Systems are integrating as they collapse, meld, and combine. At some point there will be only only box, one OS, and one super app – and whoever gets there first and acquires the IP; naturally acquires the patents. In short, in the end – there will be one proverbial ring to rule them all.
I will return again and again to this subject because the entire future rests upon the continued development and change of these key technologies: nano-tech, AI, SoC, quantum computing, and bio-tech.
I just got off the phone with my 28 year old daughter, Sarah who is flying to Paris on Tuesday to interview for a post-doc position at the most prestigious and important university in all of France, The École Normale Supérieure (ENS Paris for short) which has among its alumni 13 Nobel Prize laureates, including 8 in Physics. BTW – ENS has the highest ratio of Nobel laureates per alumnus of any institution worldwide.
(And yes, I am proud.)
But I bring this up because the research she’d be doing there would be purely theoretical. The lab work she is doing now to complete her PhD in cellular biology involves doing real investigative lab work, meaning she carries out actual experiments using live cellular protein samples.
Her post-doc at ENS Paris (should it work out) would be spending two years investigating the science behind the science. In fact the theory of biology experimentation at the cellular level – both the tools and the science used – overlaps with quantum mechanics.
Think about that for a minute. Quantum mechanics is at this moment a working technology. Did you know that D-Wave Systems – a Canadian company – is the first company in the world to both build and sell viable, working quantum computers?
As William Gibson once wryly stated, ‘The future is here. It’s just not evenly distributed.’
Quantum freaking computers. Forget bits and bytes. Think Qubits.
The further evolution of these new computing and biological tools will usher in a new post-post industrial age.
But back to Picasso for a minute to bring the creativity of these new technologies full circle. Around the turn of the 20th century when Picasso (a Spaniard) was just beginning to establish himself as an artist in Paris, art was in the process of being commodified – or so says Berger in this latest biography. Dealers were beginning to buy and sell art as investments; as collectable, valuable commodities.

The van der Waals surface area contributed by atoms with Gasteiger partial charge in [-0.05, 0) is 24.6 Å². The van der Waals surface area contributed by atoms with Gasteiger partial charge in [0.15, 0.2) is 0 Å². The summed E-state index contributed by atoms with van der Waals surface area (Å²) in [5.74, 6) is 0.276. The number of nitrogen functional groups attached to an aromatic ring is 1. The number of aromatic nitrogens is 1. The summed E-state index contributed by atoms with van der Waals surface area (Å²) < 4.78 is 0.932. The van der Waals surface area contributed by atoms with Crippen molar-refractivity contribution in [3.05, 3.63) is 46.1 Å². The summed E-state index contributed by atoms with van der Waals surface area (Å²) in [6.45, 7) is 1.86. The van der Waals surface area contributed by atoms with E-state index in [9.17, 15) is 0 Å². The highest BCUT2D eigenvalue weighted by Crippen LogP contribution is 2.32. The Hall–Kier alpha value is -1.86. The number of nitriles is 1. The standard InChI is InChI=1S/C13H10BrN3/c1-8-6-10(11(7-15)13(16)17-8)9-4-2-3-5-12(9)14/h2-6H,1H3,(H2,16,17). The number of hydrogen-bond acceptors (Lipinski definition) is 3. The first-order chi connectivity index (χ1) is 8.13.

The artists – not stupid, and cognizant of that fact – celebrated not the finished art form, but instead celebrated their collective geniuses in being able to produce such art forms.
Today as I compare these new technologies to that old art I see some striking similarities.
As then as it is now: One will possess the genius or the technological know how to create (or advance) these new technologies. Or one will have the capital to acquire these new technologies (the means of production). Or one will simply be a spectator – a consumer – of these new technologies.
There will soon only be two ends to the societal spectrum: the rich creator and wealthy owner or the poor spectator consumer. (The middle class is dead my friend. It just doesn’t know it yet.)
PS – The first biography I read on Picasso was many years ago and it was written by Arianna Huffington (of The Huffington Post fame) entitled, Picasso: Creator and Destroyer’.
Which biography is better? Huffington’s is more personal and readable while Berger’s is more analytical.